Jollett then takes a few moments to reminisce about the band’s first trip to Canada, which coincidentally wasn’t that far away from Vancouver: Pemberton Music Festival had the honour and Jollett laughs when he shares “we were new, we didn’t know what the hell we were doing, and really drunk”. Apparently they also blew many months’ worth of per diems to arrive in Pemberton by helicopter. I’m sure ‘fun was had by all’, as the cliché goes. Certainly memorable for this and the next song was from those days ‘The Girls in Their Summer Dresses’. If it hadn’t become crystal clear by this point, lyrically Jollett is a gifted storyteller. He also has a versatile vocal range that serves to punctuate the emotive elements in his lyrics. And when they’re not stories, the lyrics are often truly quite poetic (Exhibit A: ‘All at Once’). Moreover, that voice: resonant, nice timbre, a hint of a rasp – and excellent phrasing. If it were just him on the guitar singing in the corner of a coffee shop, you wouldn’t get any conversing done. All eyes and ears would be on him. Aesthetically, there’s also a hint that he could pass for a distant relation of Damian Lewis. Female listeners (maybe some males, too) might even dissolve into puddles.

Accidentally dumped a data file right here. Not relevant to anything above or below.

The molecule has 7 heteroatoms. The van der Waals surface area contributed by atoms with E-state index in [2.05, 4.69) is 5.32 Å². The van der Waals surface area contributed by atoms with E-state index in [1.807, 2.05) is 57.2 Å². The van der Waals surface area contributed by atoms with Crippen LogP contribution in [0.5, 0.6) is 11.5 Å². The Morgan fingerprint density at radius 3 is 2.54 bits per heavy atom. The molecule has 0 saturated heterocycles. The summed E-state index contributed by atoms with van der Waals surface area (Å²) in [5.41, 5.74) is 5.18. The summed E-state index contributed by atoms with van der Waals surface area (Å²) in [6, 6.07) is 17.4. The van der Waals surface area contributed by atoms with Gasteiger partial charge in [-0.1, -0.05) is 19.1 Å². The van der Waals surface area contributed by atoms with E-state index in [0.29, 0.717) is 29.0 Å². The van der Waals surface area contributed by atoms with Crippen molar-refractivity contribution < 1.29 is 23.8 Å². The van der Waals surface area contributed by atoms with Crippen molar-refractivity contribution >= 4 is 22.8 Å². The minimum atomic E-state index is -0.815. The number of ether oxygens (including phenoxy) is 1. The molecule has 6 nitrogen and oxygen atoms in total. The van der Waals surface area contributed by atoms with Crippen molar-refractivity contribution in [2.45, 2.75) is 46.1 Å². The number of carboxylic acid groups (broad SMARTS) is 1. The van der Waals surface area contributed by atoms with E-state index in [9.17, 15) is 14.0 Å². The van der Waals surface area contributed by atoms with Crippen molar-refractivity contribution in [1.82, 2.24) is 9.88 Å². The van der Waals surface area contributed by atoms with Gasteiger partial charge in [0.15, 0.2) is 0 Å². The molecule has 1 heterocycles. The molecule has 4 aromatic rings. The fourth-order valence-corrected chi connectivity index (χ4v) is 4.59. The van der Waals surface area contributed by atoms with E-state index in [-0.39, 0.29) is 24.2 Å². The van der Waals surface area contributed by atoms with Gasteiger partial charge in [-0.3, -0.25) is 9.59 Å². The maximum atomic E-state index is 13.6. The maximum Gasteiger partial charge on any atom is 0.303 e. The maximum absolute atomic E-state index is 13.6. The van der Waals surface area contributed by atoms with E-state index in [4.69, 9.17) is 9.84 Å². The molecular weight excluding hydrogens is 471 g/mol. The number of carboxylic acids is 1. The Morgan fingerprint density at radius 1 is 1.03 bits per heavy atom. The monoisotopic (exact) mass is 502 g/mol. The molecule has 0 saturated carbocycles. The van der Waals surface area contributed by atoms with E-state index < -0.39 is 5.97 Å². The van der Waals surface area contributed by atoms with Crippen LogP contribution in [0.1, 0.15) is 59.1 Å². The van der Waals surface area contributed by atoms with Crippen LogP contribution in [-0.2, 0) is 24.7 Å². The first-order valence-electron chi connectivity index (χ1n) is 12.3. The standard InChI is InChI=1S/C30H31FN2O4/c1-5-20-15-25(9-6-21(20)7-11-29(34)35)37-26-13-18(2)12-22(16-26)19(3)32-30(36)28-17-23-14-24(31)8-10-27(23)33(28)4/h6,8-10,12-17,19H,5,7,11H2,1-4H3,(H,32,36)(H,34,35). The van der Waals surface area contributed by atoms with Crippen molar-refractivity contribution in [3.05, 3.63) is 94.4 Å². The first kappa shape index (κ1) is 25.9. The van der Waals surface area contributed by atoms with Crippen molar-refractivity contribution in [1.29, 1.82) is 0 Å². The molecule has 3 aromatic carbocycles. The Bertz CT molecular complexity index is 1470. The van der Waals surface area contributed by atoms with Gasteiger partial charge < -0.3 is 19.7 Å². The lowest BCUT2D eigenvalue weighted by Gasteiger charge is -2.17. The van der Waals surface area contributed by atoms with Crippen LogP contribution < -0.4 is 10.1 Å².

For ‘Half of Something Else’, Bulbrook was back on viola whilst Chen took a turn at the keyboard. Lots of applause when this lovely song concluded. For ‘Numb’, TATE turned the ‘stadium sound’ back on. They are more than capable at it and can ‘bring it’. When the lights were completely dimmed after the song was done, it was the perfect excuse for the audience to continue their loud cheering. I really enjoyed ‘Safe’. Chen was back on guitar and Bulbrook stayed on viola and had lively instrumentation as an undercurrent to the even and steady vocal part, really creating some drive and lovely tension. This song had a fabulous build-up that you think might be self-sustaining again which then levels out to an atmospheric ending with just guitar and Jollett’s voice. Gorgeous.